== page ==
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I’m finishing an unfinished basement, 1970s construction. There is an H shaped structural support system. Down the Center of the house are two support beams, which are quadruple laminated 2x10. The end of the the support beam is nailed into a triple laminated support beam running across the width of the house. I discovered that the ends of several of these support beams are unsupported. The most recent discovery is on the video linked below. The circle on the diagram (not to scale) shows the location of the unsupported beam. Apparently, we have structural ductwork.

So why hasn’t the house fallen down?

Essentially, the beams running the width of the house are carrying the weight of the support beams running the length of the house. The stability of this system rests on the stability of the nails used to join the beams. I want to replace our structural ductwork with a structural column, but there is a non structural wall that may be providing structural support.
My plan is to put columns on either side of the “T”, remove the support, and replace the c support with a single steel column.

What are your thoughts?
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Are 2x10s beams or joists? Head of T may be a header and leg of T may be just hanging off it. Obviously sheetmetal can't be carrying any load so, even if it's a joke, adding it to the question is confusing. I suggest a carpenter to see what's what and if a post is even necessary. If it is, a footing probably needs to be added.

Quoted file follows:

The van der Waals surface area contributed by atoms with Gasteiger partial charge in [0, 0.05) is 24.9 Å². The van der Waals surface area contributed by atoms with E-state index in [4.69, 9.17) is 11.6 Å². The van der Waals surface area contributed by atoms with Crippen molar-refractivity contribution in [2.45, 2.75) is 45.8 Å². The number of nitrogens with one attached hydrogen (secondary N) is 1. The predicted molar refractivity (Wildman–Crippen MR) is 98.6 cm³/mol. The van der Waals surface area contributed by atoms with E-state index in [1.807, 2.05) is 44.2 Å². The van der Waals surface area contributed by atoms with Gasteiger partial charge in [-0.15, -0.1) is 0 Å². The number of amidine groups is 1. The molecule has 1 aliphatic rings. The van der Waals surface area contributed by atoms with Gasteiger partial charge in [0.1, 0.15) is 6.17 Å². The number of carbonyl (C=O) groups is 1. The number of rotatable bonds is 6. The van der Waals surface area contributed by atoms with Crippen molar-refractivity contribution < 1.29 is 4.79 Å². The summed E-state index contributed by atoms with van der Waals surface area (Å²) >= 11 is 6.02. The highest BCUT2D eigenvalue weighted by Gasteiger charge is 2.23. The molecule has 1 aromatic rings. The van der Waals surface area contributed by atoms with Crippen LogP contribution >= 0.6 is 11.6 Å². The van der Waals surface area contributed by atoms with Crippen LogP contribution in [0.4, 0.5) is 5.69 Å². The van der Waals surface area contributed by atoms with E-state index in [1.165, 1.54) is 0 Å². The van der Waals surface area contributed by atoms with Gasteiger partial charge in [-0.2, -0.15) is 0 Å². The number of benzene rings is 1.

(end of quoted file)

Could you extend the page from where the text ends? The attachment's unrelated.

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The beam on top of the wall is more than one ply, and may have been built up in place. IOW, there may be more than you see attaching the beams together. Anyway, you should be ok removing a short section of the wall between the corner of the wall and the post/column at the tee, but the columns supporting the beam need to stay in place.
 

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Not enough info. There is that CMU area between each of the longitudinal beams that may have something to do with all the beams. But in general, you shouldn't be placing columns here and there without a review of the slab/foundation. You would need a footing to carry point loads, but whether you are actually adding any new significant point loads depends on the existing structural layout.
 

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As mentioned in post 6, you don’t mention anything about the slab, which is typically not a support unless the slab has been reinforced in some way. 2x4 walls built like that, and obviously newer than the beams above are probably not supporting, even if they are tight and apparently bearing some load. It’s possible the framer just put in wood that was taller than needed and squished it in there with a hammer, maybe exerting some force on the floor below and beams above, but that doesn’t make it “supporting”.
 
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